German is the national official language and constitutes a lingua franca and de facto second language: most Austrians other than (mostly rural) seniors are able to speak it. It is the language used in media, in schools, and formal announcements.
The variety of German used, Austrian German is partially influenced by Austro-Bavarian and uses many "Germanized" words and expressions deriving from it.
High Alemannic German speaking areas marked in yellow, including part of the Austrian state of Vorarlberg (Switzerland).
Alemannic is spoken in Vorarlberg. Vorarlberg uses a High Alemannic, the same dialect group as that spoken in Northern Switzerland (outside Basel) and parts of southern Alsace, France.
It is fairly mutually intelligible with German; however, many Germans find it difficult to understand due to the phonological and grammatical differences.
The main native language of Austria outside Vorarlberg is Austro-Bavarian, which is spoken using many different dialects.
The northern parts of Austria (including Vienna, the capital) speak Central Austro-Bavarian dialects and the southern parts Southern Austro-Bavarian dialects. Austro-Bavarian is largely mutually intelligible with German, especially the Central dialects.
A number of minority languages are spoken in Austria, some of which have official status.
Turkish is the largest minority language, in a situation mirroring that of Germany, spoken by some 2.3% of the population.
Serbian is the second most spoken minority language, with usage by 2.2% of Austrians.
Burgenland Croatian, an official language in Burgenland, is spoken by 2.5% of Austrians, and Burgenland Croats are recognized as a minority and have enjoyed special rights following the Austrian State Treaty (Staatsvertrag) of 1955.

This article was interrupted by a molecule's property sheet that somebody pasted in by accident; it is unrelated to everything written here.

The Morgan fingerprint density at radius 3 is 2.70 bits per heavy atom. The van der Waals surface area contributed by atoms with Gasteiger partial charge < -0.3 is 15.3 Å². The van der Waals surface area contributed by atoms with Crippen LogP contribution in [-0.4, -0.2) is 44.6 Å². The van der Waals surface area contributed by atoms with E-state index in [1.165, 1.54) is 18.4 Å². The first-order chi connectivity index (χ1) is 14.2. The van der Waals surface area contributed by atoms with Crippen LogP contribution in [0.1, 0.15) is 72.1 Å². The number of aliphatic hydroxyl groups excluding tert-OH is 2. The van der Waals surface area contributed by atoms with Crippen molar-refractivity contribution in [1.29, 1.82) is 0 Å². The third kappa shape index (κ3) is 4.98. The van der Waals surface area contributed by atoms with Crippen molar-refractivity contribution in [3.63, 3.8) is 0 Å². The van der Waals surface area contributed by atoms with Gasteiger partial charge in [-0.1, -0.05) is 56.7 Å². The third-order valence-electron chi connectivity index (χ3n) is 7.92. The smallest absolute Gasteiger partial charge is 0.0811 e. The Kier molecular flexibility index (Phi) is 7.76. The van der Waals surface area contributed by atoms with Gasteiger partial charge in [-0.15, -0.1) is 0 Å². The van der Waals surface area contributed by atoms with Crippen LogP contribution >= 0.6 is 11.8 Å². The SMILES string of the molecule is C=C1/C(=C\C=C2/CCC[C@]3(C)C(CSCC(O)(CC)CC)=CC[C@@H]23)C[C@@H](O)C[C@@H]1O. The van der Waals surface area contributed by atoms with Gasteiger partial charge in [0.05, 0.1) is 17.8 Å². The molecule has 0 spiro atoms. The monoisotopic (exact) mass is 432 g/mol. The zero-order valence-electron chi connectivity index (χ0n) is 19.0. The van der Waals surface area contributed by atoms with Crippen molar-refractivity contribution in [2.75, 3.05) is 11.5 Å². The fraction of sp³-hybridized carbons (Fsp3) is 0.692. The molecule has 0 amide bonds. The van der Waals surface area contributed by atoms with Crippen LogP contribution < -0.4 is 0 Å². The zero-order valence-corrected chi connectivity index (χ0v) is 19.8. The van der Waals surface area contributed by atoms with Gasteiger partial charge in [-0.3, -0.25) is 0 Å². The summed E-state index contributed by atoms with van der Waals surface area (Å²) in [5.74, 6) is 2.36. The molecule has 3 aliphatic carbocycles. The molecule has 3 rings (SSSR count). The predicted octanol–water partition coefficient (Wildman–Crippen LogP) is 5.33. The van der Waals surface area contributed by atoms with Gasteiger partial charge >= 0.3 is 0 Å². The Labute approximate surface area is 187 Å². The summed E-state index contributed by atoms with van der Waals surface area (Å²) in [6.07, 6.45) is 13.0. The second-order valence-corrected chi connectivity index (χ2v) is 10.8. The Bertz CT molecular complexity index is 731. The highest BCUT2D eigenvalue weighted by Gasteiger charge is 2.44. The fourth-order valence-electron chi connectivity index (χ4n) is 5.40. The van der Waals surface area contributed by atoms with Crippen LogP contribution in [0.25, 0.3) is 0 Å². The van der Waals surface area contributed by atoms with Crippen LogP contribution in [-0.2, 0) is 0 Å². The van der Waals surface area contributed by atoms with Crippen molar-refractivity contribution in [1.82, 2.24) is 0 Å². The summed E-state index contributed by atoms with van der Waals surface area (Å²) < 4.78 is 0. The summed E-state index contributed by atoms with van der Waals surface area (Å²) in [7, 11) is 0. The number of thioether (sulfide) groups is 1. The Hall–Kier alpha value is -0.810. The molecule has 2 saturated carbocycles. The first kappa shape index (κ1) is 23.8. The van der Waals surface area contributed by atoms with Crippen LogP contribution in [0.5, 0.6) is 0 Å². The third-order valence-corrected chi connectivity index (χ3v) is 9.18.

Hungarian-speaking areas in Europe, including a portion of the Austrian province of Burgenland.
While little spoken today, Hungarian has traditionally held an important position in Austria (or, more correctly, Austria-Hungary). Today, Hungarian is spoken by around 20,000 people (.05% of the Austrian population) in Burgenland.
The least spoken of Austria's minority languages, the Bosnian language is spoken by some .04% of the Austrian population.
Slovene, an official language in Carinthia, is spoken by 0.3% of Austrians. Carinthian Slovenes are recognized as a minority and have enjoyed special rights following the Austrian State Treaty (Staatsvertrag) of 1955.
The latest population in Austria is 8,199,783. The gradual increase in the present rate is also a result of the opening of Eastern Europe that had great impact on the size and structure of the Austrian demography .
The population of the Austrian capital city at Vienna is around 1.6 million in the main city area. The total urban count when added with the population of the suburbs, comes to around 2.2 million, which is indeed alarming.
The total number of people residing alone in Vienna constitutes a major section of the population in Austria. The reason is that most immigrants from eastern and central parts of Europe preferred to settle in this beautiful city in Austria.
Compared to the Austrian capital, the total population strength in other parts of the country does not go beyond 1 million.
The second largest Austrian city, Graz houses 250,099 people, followed by Innsbruck with 117,346, Salzburg with 150,000 and Linz with 188,968 inhabitants. Rest of the Austrian cities comprises a population strength of less than 100,000 persons.
Population in Austria is rising fearfully. To give it a proper check, the Austrian government should take sincere initiatives and efforts to stop population influx from other foreign lands that comprise a major part of the country's demography.